BEIJING (Reuters) - Miscarriages of justice must be properly tackled or it will damage the country’s efforts to boost the rule of law, state media quoted Chinese President Xi Jinping as saying, following a series of embarrassing cases that have incited public anger.
China’s ruling Communist Party is trying to boost confidence in the country’s legal system, a move Xi says is a crucial part of the country’s ongoing economic reform efforts.
China’s top judge earlier this month issued a mea culpa for miscarriages of justice that have drawn public ire, calling for increased transparency of the courts in his annual report to the largely rubber-stamp parliament.
In one high profile case, a court in December exonerated a teenager from the Inner Mongolia region 18 years after he was wrongfully executed for killing and raping a women.
“Because of many reasons, legal activities have problems of injustices, miscarriages of justice and legal corruption,” state news agency Xinhua cited Xi as saying, in a report issued late on Wednesday.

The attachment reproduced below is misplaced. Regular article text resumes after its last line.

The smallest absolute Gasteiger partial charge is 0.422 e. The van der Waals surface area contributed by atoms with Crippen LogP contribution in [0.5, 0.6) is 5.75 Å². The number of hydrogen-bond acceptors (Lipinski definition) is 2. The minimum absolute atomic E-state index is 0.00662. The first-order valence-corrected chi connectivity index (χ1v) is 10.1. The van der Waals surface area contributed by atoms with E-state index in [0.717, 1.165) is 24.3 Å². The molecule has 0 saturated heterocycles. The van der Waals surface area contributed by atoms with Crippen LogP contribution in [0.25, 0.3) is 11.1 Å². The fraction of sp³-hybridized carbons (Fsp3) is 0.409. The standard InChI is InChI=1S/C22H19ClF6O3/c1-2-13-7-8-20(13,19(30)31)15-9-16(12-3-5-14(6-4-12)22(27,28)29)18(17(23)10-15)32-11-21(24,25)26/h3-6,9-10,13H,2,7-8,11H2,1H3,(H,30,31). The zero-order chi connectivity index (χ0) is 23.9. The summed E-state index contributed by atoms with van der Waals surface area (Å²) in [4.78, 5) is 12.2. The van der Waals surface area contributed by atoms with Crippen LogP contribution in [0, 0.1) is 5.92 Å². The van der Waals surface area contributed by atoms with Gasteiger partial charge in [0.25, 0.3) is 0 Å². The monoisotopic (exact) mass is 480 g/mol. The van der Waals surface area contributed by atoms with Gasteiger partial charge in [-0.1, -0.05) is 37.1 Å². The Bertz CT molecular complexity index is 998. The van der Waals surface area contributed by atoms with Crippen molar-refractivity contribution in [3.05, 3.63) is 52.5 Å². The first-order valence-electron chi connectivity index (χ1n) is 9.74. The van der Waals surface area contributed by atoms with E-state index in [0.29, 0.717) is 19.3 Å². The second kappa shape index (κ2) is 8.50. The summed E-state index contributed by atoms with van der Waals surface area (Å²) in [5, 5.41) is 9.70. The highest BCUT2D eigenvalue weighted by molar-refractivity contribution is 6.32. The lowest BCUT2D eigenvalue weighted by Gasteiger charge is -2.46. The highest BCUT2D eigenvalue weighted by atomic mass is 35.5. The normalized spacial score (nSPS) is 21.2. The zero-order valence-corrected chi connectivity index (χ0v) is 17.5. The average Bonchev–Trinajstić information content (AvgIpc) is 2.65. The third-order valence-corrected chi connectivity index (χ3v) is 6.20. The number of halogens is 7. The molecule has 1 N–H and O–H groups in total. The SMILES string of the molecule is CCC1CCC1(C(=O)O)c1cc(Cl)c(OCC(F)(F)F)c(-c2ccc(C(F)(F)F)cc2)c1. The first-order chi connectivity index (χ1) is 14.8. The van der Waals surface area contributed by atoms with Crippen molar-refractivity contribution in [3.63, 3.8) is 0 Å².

“If the problems are not grasped and resolved then it will affect the rule of law process and seriously effect social justice.”
Public confidence and satisfaction will be the proof that legal reform is working, and judges and prosecutors must be held “accountable for cases they handle for their entire lifetime, and their power should be checked and supervised”, the report added.
Despite the legal reforms, Xi’s administration has shown no interest in political change or in removing the party’s control of the legal system and has detained dozens of dissidents, including lawyers.
Xi repeated that the party needed to maintain its leadership over the legal system, which “represents the basic characteristics and political advantages of the socialist judicial system”.
“With judicial reform, we are still walking the road of socialist rule of law with Chinese characteristics,” he said.
Other countries’ legal systems should be learned from, but should not be copied, Xi said.
Reporting by Ben Blanchard; Editing by Michael Perry